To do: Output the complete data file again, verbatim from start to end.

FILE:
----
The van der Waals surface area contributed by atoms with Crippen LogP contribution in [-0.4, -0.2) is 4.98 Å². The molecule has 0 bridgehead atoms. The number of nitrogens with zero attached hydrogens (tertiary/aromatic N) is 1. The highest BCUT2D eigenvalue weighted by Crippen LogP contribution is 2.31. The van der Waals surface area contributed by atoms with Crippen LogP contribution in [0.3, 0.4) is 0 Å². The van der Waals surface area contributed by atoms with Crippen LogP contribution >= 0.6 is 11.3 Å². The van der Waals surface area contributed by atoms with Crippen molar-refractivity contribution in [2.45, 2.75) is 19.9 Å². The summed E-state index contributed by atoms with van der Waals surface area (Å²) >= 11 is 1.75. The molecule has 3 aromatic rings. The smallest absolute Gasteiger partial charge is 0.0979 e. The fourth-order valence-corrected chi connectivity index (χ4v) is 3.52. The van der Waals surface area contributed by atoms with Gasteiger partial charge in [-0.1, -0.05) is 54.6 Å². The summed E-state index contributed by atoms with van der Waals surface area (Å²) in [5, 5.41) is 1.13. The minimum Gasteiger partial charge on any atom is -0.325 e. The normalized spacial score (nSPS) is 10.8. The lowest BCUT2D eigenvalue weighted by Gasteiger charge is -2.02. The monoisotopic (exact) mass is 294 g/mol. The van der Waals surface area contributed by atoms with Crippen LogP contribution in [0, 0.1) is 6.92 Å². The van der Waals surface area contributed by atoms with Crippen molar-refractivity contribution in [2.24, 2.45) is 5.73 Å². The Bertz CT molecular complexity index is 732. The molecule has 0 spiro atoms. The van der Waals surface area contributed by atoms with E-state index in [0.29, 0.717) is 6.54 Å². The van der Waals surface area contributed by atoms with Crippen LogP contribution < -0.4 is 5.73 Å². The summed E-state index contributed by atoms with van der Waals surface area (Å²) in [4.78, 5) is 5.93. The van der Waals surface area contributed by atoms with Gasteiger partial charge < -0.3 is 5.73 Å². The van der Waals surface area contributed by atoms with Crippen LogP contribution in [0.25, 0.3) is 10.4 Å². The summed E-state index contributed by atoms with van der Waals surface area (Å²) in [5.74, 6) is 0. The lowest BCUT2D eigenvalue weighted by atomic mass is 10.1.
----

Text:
The van der Waals surface area contributed by atoms with Crippen LogP contribution in [-0.4, -0.2) is 4.98 Å². The molecule has 0 bridgehead atoms. The number of nitrogens with zero attached hydrogens (tertiary/aromatic N) is 1. The highest BCUT2D eigenvalue weighted by Crippen LogP contribution is 2.31. The van der Waals surface area contributed by atoms with Crippen LogP contribution in [0.3, 0.4) is 0 Å². The van der Waals surface area contributed by atoms with Crippen LogP contribution >= 0.6 is 11.3 Å². The van der Waals surface area contributed by atoms with Crippen molar-refractivity contribution in [2.45, 2.75) is 19.9 Å². The summed E-state index contributed by atoms with van der Waals surface area (Å²) >= 11 is 1.75. The molecule has 3 aromatic rings. The smallest absolute Gasteiger partial charge is 0.0979 e. The fourth-order valence-corrected chi connectivity index (χ4v) is 3.52. The van der Waals surface area contributed by atoms with Gasteiger partial charge in [-0.1, -0.05) is 54.6 Å². The summed E-state index contributed by atoms with van der Waals surface area (Å²) in [5, 5.41) is 1.13. The minimum Gasteiger partial charge on any atom is -0.325 e. The normalized spacial score (nSPS) is 10.8. The lowest BCUT2D eigenvalue weighted by Gasteiger charge is -2.02. The monoisotopic (exact) mass is 294 g/mol. The van der Waals surface area contributed by atoms with Crippen LogP contribution in [0, 0.1) is 6.92 Å². The van der Waals surface area contributed by atoms with Crippen molar-refractivity contribution in [2.24, 2.45) is 5.73 Å². The Bertz CT molecular complexity index is 732. The molecule has 0 spiro atoms. The van der Waals surface area contributed by atoms with E-state index in [0.29, 0.717) is 6.54 Å². The van der Waals surface area contributed by atoms with Crippen LogP contribution < -0.4 is 5.73 Å². The summed E-state index contributed by atoms with van der Waals surface area (Å²) in [4.78, 5) is 5.93. The van der Waals surface area contributed by atoms with Gasteiger partial charge < -0.3 is 5.73 Å². The van der Waals surface area contributed by atoms with Crippen LogP contribution in [0.25, 0.3) is 10.4 Å². The summed E-state index contributed by atoms with van der Waals surface area (Å²) in [5.74, 6) is 0. The lowest BCUT2D eigenvalue weighted by atomic mass is 10.1.